9. @bobloch also shared with me a fact I don’t remember ever learning! e shows up in the harmonic series.sum_{n=1}^{\infty} \frac{1}{n} = 1+\frac{1}{2}+\frac{1}{3}+\frac{1}{4}+\frac{1}{5}+...Apparently, if we look at which n values bring this series to an additional integer, we get:pic11.png

    And if you go further and further, and take ratios of these n values, you get a better and better approximation for e. I calculated 227/83 and got about 2.735.

  10. @mathgeek76 reminded me of the chapter in Steve Strogatz’s excellent book The Joy of X which talks about how you find the right partner, mathematically.
    The answer involves 1/e. (Spoiler here.)

And then a wonderful conversation about where “e” belongs in a high school curriculum popped up on my feed, launched off by this tweet:
I should say this was Steve’s launching tweet, but he was open to thoughts on both sides of the discussion that ensued. My favorite part of the conversation was when someone (I can’t remember who) brought up \pi and when that should be introduced and why.

My conclusions

First and foremost, I knew there was a lot to e — it bridges continuous and discontinuous phenomena. It is important in calculus and (to some degree) combinatorics. There’s a lot I don’t fully understand yet about what people shared with me in their tweets — and I have to work through them to see their connections. I do see lots of connections but I haven’t worked through the math of any of these things to draw them in fully.

Second, in my musings on this, I think I’ve come to recognize that why I have always found e so fascinating is that is keeps on popping up in unexpected places. In my mathematical career, my jaw has hit the floor a number of times when I see it suddenly emerge when I never thought there would be a connection. I mean, think of the first time you saw e^{i\theta}=\cos(\theta)+i\sin(\theta). ‘Nuff said.

So if I want my kids to see what I see when I encounter e, that’s what I want them to encounter. A surprise. That it can pop up in totally unexpected places, and you  might not initially know why, but it eventually can become clear.

I don’t think I have time to pull this together for this year, but here’s what I’ve decided I want to do in some future year… I want to have a period of time where kids are told “this is a problem solving day” (or set of days). And I give the class different problems that will result in them approximating e… but they don’t know it. Like Pascal’s triangle… they can just do the calculations and see e pop out. Or the chess board experiment. Or taking random numbers away from 100. Or the harmonic series. Or the product challenge. Or the x^y vs y^x game.  Or the compound interest problem. And have them work on them. They all seem unrelated. Yes, this is contrived. Yes, I’m telling them what to do in many of them.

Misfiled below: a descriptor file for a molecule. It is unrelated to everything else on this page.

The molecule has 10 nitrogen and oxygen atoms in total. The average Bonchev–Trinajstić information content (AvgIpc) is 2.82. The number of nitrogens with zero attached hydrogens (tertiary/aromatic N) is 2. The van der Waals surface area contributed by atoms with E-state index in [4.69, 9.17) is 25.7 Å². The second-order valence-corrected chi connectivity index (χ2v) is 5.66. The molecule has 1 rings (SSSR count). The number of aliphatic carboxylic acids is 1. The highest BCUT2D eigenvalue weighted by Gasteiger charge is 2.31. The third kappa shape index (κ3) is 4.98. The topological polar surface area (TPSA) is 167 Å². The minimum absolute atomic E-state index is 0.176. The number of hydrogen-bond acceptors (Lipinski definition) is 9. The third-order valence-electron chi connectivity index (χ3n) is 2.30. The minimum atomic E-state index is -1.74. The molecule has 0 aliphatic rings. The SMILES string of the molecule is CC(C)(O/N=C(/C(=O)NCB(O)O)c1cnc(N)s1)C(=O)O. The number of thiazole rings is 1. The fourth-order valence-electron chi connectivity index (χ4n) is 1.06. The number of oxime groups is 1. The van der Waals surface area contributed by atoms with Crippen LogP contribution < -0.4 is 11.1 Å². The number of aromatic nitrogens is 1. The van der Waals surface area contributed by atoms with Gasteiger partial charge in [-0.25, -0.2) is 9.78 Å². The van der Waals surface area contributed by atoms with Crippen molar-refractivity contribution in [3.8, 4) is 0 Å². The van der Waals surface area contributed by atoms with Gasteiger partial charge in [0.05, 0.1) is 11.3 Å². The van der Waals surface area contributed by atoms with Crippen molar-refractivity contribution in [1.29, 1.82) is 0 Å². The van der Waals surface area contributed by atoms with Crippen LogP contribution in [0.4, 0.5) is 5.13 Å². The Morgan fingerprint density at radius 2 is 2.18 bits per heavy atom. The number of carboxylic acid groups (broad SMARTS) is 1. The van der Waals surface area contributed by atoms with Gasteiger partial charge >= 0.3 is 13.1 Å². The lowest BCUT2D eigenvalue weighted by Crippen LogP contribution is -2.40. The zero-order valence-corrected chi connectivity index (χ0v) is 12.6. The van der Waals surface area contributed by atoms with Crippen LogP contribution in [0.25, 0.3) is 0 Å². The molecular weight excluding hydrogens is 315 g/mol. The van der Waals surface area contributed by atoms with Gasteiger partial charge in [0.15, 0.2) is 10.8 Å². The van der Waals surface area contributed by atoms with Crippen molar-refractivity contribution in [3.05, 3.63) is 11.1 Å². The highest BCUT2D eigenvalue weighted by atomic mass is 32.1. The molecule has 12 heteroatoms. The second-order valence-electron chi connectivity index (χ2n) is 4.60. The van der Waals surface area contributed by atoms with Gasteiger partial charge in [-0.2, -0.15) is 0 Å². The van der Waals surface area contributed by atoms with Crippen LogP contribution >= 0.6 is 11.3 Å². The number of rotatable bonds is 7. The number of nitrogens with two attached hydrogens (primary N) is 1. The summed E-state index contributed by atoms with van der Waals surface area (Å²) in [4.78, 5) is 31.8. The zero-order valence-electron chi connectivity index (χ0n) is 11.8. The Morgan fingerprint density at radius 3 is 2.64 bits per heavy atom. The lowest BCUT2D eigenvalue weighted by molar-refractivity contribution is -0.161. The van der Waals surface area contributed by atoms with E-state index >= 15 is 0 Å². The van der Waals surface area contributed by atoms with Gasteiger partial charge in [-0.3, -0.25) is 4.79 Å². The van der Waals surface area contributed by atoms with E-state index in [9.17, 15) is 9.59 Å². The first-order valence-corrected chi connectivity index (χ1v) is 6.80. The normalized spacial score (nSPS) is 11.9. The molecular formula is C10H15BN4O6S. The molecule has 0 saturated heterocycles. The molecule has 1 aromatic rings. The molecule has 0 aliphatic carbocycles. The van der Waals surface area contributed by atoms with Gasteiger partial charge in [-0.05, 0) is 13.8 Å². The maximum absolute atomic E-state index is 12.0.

But BOOM. Soon this e number that keeps popping up in all these unrelated problems.

For each of these, they are going to get numbers close to e. And for me, I can say

This, my friends, this is what is so beautiful about this number for me. It is a universal constant. It is like \pi. It pops up in so many unexpected places. There is an underlying structure to why this is all happening, why it pops up everywhere. That is going to start to be revealed in calculus, but that’s only the bare beginnings… It goes much deeper. But I wanted you to get the experience of wonderment and have something that’s you know is true that begs the question why… WHY? WHAAAA? WHYYYYYYY! Because this desire to know, to figure out why something is true when you know it must be and it feels too unbelievable to be true, that’s a feeling mathematicians get that drive them forward in their work. And making those connections, and we know they must exist, it’s awesome when it happens. So yeah… I wanted to introduce you to this important number e which we’ll just take as that… an important number that we’ll get to play around with like we do \pi… but know it’s more than just a number. For you, now, it’s a question that’s begging an answer.

A realistic ending to an idealist exhortation from me to my students

Okay, I don’t know if I could really pull this off. But I’d love to.



  1. One more thing I was sent on twitter:

    the limit as n-> infinity of the nth root of LCM(1,2,3,…,n) is e.

    Go figure. Also, wait, what?!?!?


  2. Just worth noting that many of the examples you’ve given about sums are related to the fact that x^{1/x} is maximal at x=e.